Maintaining a large yacht on the international circuit has never been easy but the current global disruption highlights the many benefits of handing key tasks over to an external specialist
The cost of running a boat of any size is a touchy subject. Dividing the season’s expenses by the number of days spent afloat can sit uncomfortably and lead to many of us choosing not to do the calculations. But the current global health crisis and the near universal shut down of the world’s racing events has made it a difficult topic to ignore. So, while the formation of the new service company Race Yacht Management was not intended to deal with the implications of a global pandemic, the Palmabased company has found itself catering for just that.
‘We set the company up to help deliver the expectations of owners in regattas,’ said Mike Atkinson. ‘From entering and optimising the boat, providing crew, capitancy work, organising maintenance along with the various aspects of logistics, our original focus was based largely around race yacht management, as our name sets out. But the Covid-19 crisis has led us to develop services to help owners and teams in the more immediate future.”
Atkinson has been based in Palma for over 20 years and is well versed in managing big boat projects from the Mediterranean capital of the yacht racing and superyacht world. He has been a full-time professional skipper for more than 15 years, 11 of those aboard the Wallycento Open Season and is currently the skipper of the Wally 77 Lyra.
He set the company up with grand prix racing expert and round the world sailor Luke Molloy, who was aboard Akzo Nobel in the last Volvo Ocean Race and is well known on the global racing circuit. The third partner is Tom Sell of Complete Marine Freight whose background is worldwide shipping and logistics where he has worked for ETNZ and BMW Oracle through various AC campaigns.
‘Clearly this season has already been a challenging time for everyone, but there have been some interesting developments that few could have predicted and, in our opinion, provided an example as to how the sport and the industry can adapt,’ Atkinson says.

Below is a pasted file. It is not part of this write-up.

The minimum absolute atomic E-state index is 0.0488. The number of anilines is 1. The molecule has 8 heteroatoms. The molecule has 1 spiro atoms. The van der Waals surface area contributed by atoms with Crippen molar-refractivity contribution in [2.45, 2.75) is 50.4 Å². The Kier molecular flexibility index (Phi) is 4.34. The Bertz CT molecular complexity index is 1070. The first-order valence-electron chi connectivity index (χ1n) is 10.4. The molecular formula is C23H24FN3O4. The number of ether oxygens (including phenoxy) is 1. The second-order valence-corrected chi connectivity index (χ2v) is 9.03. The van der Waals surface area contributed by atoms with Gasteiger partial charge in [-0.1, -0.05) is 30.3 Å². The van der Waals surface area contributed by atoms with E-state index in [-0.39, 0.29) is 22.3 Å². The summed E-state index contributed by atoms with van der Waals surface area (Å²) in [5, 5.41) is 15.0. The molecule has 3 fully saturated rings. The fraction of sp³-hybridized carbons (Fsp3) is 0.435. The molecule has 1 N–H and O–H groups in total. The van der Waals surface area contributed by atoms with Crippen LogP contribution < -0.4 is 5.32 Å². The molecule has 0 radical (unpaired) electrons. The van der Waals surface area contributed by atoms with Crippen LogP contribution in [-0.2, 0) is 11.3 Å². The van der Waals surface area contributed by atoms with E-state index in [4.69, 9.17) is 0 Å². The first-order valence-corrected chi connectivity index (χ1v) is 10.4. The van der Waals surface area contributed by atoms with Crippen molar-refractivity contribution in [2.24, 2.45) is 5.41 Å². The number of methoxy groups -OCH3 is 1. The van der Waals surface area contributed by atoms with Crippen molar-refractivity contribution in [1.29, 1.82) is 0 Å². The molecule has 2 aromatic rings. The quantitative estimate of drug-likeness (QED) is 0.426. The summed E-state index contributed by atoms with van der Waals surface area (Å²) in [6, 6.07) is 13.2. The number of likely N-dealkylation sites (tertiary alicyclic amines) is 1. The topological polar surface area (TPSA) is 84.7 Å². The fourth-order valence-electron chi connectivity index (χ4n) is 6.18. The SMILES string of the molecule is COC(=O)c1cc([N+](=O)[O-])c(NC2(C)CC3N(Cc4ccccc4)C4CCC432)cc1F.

‘While racing has been all but closed down by Covid-19, the charter cruising market has been extremely busy as many people have decided that they currently feel safer taking a holiday aboard a boat than in a hotel.
‘But for the racing scene there are a lot of boats here currently parked up, still fully crewed and incurring large overheads. Boats that are sitting on the dock costing €50,000/month are not uncommon here. One of the big concerns currently is that with little or no prospect of being able to use their boat for some time, possibly until next year, owners will start to look more closely at the costs and the value for money and compare that with what else they can do instead. The big risk is that this could see them take the first step away from the sport. Clearly, no one wants to see that.
‘We can’t eradicate those costs but we do believe that we can halve them by running the boat more efficiently and with transparency, without compromising the ability to get back on the water as soon as things open up again.’
But Race Yacht Management is not just about providing a service to maintain boats that are parked up. There are still some regattas planning to go ahead and teams that still have plans to sail. For them the focus is on risk management. Until now, health hasn’t really been an issue in the running of big boats, but the
Covid-19 crisis has brought this factor into focus.
‘Covid-19 has led to some owners to look further ahead to what the future may look like beyond the immediate health threat,’ he continues. ‘It has led them to consider the risk to themselves, particularly the more mature owners who may be in a vulnerable category.
‘With this in mind we are developing a tailored medical service provision as part of our package. We have established a relationship with a UK physician specialising in both family and sports medicine, to provide a personalised medical service to boats. This could include pre-regatta medical assessments as well as medical support during an event with the aim of not only minimising risk but also optimising performance.
‘But for the here and now, it is inevitable that reducing costs is going to involve some tough decisions and conversations, in particular when it comes to staff overheads. One answer lies in the sharing of skills and resources and being adaptable in what we as a sport and industry offer to keep owners both happy and in the sport.
‘Boating is no different from other sectors. To move forwards we need to change, otherwise we risk losing far more than just a season.’
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